If Congress follow through on President Barack Obama’s plans to terminate the MOX project, employment at the Savannah River Site’s Mixed Oxide Fuel Fabrication Facility (MFFF) would likely take a hit near the top of 2017. For now, MFFF construction will continue as the nation’s current pathway to dispose of 34 metric tons of surplus weapon-usable plutonium. “The FY16 bill that was passed requires the department to continue construction so that’s what our budget reflects,” Brig. Gen. S.L. Davis, the National Nuclear Security Administration’s acting deputy administrator for defense programs, said during a Wednesday morning conference call. But Obama’s budget request calls for switching to a downblending alternative, one that would dilute the plutonium using inhibitor materials and dispose of it at the Waste Isolation Pilot Plant (WIPP) in Carlsbad, N.M.
If Congress approves, DOE would begin conversations with CB&I AREVA MOX Services, the contractor in charge of site construction, for terminating the project. Initially, 200 craft workers and 350 salaried employees would be retained to safely close out construction, settle claims, and perform other duties through fiscal 2017. But approximately 500 craft workers and 750 salaried workers would be released once the department issues contract direction to MOX Services, according to the budget request. The workers would be released after 60-120 days, and would receive two weeks of severance pay.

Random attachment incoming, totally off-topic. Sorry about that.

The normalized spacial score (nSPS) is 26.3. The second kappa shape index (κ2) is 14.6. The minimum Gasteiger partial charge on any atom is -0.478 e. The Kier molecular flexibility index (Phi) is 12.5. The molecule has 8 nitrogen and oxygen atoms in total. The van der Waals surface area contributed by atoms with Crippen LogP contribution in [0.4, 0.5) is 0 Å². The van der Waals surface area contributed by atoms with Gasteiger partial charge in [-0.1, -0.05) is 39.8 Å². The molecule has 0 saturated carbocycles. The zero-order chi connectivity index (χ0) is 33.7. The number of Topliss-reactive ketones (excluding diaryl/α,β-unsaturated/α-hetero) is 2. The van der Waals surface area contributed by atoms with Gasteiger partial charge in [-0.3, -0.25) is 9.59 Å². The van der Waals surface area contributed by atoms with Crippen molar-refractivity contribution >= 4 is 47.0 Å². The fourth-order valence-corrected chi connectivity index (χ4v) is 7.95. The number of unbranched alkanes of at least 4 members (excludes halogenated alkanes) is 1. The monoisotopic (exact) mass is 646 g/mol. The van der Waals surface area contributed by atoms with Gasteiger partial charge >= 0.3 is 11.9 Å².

Obama’s budget would appropriate $285 million toward the plutonium disposition program for fiscal 2017, which begin on Oct. 1. The proposal calls for $270 million to begin shutting down the MFFF and another $15 million to begin analyzing plans to switch to the downblending method in the outer years. The proposal puts the MFFF on schedule to completely shut down by 2021. It seeks $221 million each year over a four-year span, or $884 million, to shut down the facility.
The decision to switch to downblending has been in the works for several months, according to a “Sensitive But Unclassified” memo sent by Energy Secretary Ernest Moniz to Obama on Nov. 20. Moniz told Obama that downblending will be faster and cheaper and that Senate appropriators are on board with the change. “The House appropriators are concerned about alienating the South Carolina delegation,” Moniz told Obama.
His comment may have been directed toward the various committees on which members of the South Carolina U.S. House delegation have a seat. Rep. Jim Clyburn (D–S.C.) is part of the Democratic House leadership, Rep. Mark Sanford (R–S.C.) is on the House Budget Committee, and Rep. Joe Wilson (R–S.C.) is part of the Whip Team. Moniz added in the November memo that even if the effort to switch to downblending was unsuccessful during the appropriators’ conference, he “believes the groundwork has been laid for FY17.”
Anticipated pushback from South Carolina congressmen was confirmed after the Tuesday release of the budget proposal. U.S. Sen. Lindsey Graham (R–S.C.) called the attempt to terminate MOX “ill-conceived and dangerous.” He added, “I look forward to a new presidential administration taking office in 2017 that will hopefully honor the commitment made to South Carolina when it comes to plutonium disposition.”